GPS tracking has been used to chart animal migratory patterns and other behaviors for years. This method of tracking, and the even more invasive method of implanting RFID chips, however, could be a thing of the past with increased technological breakthroughs in cameras and digital algorithms. Learning an animal’s location could now be as simple as snapping a photograph.

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Normally, police use GPS tracking bracelets to keep watch over sex offenders or to ensure that people under house arrest remain in their homes or the few other places they are legally allowed to be. However, Nashville’s Metro police have found a new class of people to keep an eye on thanks to the the trackers: gang members.

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Seeing just how much information and sensitive data we store on our smartphones, not to mention the phone numbers and photos we probably haven’t back up in months, losing it all can be a huge headache. We not only lose a phone, but we lose a piece of ourselves along with that phone. However, because cell phone application developers know how severe this lose can be, they have created many different apps that help people find their lost or stolen phone by using the phone’s built-in GPS.

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People with Alzheimer’s disease suffer from a condition that endangers their daily lives regardless of how secure their environment is perceived to be. With this disease, the afflicted have a tendency to wander away from their homes or families, become disoriented, and can’t find their way back. In some of the most heartbreaking cases, the victims are never found until it’s too late.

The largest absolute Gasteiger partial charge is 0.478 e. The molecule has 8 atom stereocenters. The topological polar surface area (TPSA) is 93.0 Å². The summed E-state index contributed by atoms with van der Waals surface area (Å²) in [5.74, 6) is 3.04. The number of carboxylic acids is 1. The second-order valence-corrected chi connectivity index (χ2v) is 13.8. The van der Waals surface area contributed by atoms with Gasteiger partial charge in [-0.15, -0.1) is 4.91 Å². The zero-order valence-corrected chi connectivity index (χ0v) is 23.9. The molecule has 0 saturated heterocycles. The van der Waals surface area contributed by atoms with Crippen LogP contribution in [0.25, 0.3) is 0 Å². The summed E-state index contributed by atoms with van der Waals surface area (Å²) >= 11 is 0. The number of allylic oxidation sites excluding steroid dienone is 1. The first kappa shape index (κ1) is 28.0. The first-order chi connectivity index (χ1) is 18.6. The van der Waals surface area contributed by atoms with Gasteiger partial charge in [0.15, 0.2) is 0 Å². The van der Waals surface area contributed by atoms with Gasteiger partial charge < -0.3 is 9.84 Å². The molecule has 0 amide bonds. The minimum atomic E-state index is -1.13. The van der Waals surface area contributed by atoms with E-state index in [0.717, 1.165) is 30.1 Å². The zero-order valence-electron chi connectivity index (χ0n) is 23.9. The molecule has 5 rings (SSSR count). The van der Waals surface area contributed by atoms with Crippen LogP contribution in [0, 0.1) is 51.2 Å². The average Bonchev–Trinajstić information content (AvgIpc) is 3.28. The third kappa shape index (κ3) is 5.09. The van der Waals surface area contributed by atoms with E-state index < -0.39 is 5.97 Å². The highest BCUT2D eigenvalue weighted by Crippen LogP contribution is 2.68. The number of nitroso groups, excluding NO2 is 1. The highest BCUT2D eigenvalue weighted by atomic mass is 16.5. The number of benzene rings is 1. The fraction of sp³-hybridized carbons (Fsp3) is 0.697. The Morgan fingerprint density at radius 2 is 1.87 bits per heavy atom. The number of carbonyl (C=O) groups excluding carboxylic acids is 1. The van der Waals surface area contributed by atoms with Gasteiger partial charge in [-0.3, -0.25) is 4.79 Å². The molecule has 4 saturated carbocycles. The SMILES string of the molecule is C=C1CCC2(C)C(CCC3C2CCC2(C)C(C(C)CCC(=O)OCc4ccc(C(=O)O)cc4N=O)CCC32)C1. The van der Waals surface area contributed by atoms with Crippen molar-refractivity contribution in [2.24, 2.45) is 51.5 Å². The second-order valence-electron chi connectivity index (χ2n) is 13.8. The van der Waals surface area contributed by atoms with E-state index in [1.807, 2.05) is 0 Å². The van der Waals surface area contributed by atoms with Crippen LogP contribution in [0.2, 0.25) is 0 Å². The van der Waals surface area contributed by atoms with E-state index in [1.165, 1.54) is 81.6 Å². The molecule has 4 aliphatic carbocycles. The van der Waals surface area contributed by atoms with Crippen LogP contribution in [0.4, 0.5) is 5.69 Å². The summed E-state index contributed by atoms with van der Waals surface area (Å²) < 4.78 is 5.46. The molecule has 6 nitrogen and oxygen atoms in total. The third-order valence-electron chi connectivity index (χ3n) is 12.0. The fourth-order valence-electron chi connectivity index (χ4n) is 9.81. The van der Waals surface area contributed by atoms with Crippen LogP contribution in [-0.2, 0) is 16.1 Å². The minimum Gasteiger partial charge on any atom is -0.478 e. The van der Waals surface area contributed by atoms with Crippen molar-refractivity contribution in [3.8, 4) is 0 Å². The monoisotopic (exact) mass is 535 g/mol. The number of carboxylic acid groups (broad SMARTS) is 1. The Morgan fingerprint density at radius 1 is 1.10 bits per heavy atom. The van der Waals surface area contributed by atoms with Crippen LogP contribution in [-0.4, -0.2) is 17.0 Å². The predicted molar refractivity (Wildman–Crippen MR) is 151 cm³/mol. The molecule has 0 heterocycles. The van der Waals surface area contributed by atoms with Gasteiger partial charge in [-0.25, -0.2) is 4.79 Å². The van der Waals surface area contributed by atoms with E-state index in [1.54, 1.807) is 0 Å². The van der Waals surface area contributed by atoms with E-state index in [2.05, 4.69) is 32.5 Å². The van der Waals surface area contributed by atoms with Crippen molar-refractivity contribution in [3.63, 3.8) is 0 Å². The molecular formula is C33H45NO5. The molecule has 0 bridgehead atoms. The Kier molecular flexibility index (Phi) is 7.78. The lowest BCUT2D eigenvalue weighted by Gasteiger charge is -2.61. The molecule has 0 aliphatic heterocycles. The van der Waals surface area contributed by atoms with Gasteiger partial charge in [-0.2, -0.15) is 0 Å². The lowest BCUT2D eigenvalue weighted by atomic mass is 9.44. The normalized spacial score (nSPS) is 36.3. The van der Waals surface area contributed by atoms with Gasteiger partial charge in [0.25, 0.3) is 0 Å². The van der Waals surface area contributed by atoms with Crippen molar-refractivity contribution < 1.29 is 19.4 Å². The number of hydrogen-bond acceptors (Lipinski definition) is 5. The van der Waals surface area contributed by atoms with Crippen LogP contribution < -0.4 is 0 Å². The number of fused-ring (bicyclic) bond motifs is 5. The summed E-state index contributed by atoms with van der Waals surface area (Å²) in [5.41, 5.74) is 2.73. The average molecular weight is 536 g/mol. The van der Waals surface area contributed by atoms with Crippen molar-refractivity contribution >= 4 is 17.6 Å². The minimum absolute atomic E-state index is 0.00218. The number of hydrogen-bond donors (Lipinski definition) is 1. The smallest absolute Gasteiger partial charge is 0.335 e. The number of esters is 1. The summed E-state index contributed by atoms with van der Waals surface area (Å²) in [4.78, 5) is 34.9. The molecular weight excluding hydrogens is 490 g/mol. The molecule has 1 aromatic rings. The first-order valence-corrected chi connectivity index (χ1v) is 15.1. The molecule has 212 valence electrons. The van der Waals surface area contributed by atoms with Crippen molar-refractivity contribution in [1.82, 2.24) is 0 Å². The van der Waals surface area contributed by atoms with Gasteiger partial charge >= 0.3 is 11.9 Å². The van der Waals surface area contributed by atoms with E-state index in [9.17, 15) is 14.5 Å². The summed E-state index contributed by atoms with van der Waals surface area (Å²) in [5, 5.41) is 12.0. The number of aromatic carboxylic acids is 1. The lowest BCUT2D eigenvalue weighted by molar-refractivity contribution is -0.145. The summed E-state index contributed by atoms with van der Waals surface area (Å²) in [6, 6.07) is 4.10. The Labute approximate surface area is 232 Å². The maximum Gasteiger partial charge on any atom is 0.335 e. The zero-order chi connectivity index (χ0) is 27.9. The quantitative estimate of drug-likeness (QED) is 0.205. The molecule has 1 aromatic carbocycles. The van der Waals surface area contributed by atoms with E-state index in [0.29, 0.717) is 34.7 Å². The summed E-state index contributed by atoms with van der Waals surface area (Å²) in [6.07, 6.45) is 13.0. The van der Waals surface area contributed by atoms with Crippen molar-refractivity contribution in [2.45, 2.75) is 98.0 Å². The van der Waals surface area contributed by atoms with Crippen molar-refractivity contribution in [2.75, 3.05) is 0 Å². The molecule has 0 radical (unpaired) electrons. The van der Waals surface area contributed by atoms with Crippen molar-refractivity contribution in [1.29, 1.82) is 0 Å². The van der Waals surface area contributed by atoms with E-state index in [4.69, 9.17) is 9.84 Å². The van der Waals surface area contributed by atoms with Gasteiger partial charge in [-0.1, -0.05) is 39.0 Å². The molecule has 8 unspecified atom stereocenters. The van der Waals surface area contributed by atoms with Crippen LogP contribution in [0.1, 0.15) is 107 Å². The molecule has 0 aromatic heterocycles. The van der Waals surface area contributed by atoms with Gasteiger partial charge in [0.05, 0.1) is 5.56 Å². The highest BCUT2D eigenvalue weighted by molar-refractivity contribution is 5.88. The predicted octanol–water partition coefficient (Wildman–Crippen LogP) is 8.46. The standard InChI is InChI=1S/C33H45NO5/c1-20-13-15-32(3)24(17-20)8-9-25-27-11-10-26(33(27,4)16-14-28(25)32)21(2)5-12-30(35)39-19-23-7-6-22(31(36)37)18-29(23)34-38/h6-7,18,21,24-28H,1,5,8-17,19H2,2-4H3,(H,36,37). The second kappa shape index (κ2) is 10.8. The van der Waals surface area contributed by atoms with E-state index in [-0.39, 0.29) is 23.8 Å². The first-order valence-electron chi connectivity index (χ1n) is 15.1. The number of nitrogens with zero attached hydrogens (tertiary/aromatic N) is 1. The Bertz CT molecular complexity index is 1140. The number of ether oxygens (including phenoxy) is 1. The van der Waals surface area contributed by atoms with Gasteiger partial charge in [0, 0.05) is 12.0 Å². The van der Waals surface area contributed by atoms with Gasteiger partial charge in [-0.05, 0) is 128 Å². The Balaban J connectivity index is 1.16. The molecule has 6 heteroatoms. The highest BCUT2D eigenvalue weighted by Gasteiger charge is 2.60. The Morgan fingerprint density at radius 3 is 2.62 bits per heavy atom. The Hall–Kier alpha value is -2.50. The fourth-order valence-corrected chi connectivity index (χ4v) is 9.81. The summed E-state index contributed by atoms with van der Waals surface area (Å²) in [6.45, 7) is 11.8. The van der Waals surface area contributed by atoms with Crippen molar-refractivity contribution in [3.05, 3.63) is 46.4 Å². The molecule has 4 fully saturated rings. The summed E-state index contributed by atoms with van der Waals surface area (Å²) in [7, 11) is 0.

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In search of perfect tracking solutions for the do-it-yourself private investigators and undercover spies, Wired magazine researched the best gadgets available to the public. And what they found was what we knew all along: BrickHouse Security’s tracking equipment came out on top as the leader of the GPS tracking community.

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GPS trackers and smartphone applications are ideal for finding where you’re going; but it turns out they can be equally useful proving where you’ve been, and how you got there. A California college student recently used a cell phone app to talk his way out of a speeding ticket.

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With people using smartphones and next generation cameras with built-in GPS units, photos might hold a lot more information than ever before. For example, most smartphones have the option to record the geographical location a photo was taken, which is known as geotagging. But sharing that location with world might not be the best idea, especially if the location is something private like a home or work address.

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